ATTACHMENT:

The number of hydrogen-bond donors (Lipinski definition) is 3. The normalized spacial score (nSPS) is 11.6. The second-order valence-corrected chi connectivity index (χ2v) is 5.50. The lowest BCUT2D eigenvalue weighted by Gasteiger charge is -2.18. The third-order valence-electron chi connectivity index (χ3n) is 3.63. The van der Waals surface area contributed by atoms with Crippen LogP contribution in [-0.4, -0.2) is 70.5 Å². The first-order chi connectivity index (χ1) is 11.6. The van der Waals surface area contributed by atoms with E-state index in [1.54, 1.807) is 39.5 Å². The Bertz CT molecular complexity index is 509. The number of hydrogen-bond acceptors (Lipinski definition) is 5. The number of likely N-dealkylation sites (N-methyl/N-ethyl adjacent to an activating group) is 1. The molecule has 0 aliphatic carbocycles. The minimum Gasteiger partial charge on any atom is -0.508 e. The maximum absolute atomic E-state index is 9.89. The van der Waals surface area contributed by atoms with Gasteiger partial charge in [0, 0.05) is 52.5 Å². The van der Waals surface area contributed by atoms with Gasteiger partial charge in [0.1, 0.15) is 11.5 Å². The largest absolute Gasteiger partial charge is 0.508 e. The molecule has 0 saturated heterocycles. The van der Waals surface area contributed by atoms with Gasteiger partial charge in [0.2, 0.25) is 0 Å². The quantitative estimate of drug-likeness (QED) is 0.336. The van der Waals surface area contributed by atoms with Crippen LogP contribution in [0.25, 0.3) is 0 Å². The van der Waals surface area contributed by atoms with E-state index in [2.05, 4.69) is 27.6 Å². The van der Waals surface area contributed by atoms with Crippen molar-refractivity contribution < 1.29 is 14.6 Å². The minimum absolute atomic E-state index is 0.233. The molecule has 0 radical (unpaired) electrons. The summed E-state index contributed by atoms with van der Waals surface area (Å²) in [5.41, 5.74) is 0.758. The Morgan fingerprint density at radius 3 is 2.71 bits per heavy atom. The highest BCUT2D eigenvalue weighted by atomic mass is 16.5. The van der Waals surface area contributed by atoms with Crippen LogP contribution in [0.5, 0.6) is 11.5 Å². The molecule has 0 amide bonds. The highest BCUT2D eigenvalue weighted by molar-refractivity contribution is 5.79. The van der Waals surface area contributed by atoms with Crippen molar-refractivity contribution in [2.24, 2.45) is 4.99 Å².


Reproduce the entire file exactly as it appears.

The number of hydrogen-bond donors (Lipinski definition) is 3. The normalized spacial score (nSPS) is 11.6. The second-order valence-corrected chi connectivity index (χ2v) is 5.50. The lowest BCUT2D eigenvalue weighted by Gasteiger charge is -2.18. The third-order valence-electron chi connectivity index (χ3n) is 3.63. The van der Waals surface area contributed by atoms with Crippen LogP contribution in [-0.4, -0.2) is 70.5 Å². The first-order chi connectivity index (χ1) is 11.6. The van der Waals surface area contributed by atoms with E-state index in [1.54, 1.807) is 39.5 Å². The Bertz CT molecular complexity index is 509. The number of hydrogen-bond acceptors (Lipinski definition) is 5. The number of likely N-dealkylation sites (N-methyl/N-ethyl adjacent to an activating group) is 1. The molecule has 0 aliphatic carbocycles. The minimum Gasteiger partial charge on any atom is -0.508 e. The maximum absolute atomic E-state index is 9.89. The van der Waals surface area contributed by atoms with Gasteiger partial charge in [0, 0.05) is 52.5 Å². The van der Waals surface area contributed by atoms with Gasteiger partial charge in [0.1, 0.15) is 11.5 Å². The largest absolute Gasteiger partial charge is 0.508 e. The molecule has 0 saturated heterocycles. The van der Waals surface area contributed by atoms with Gasteiger partial charge in [0.2, 0.25) is 0 Å². The quantitative estimate of drug-likeness (QED) is 0.336. The van der Waals surface area contributed by atoms with Crippen LogP contribution in [0.25, 0.3) is 0 Å². The van der Waals surface area contributed by atoms with E-state index in [2.05, 4.69) is 27.6 Å². The van der Waals surface area contributed by atoms with Crippen molar-refractivity contribution < 1.29 is 14.6 Å². The minimum absolute atomic E-state index is 0.233. The molecule has 0 radical (unpaired) electrons. The summed E-state index contributed by atoms with van der Waals surface area (Å²) in [5.41, 5.74) is 0.758. The Morgan fingerprint density at radius 3 is 2.71 bits per heavy atom. The highest BCUT2D eigenvalue weighted by atomic mass is 16.5. The van der Waals surface area contributed by atoms with Crippen LogP contribution in [0.5, 0.6) is 11.5 Å². The molecule has 0 amide bonds. The highest BCUT2D eigenvalue weighted by molar-refractivity contribution is 5.79. The van der Waals surface area contributed by atoms with Crippen molar-refractivity contribution in [2.24, 2.45) is 4.99 Å².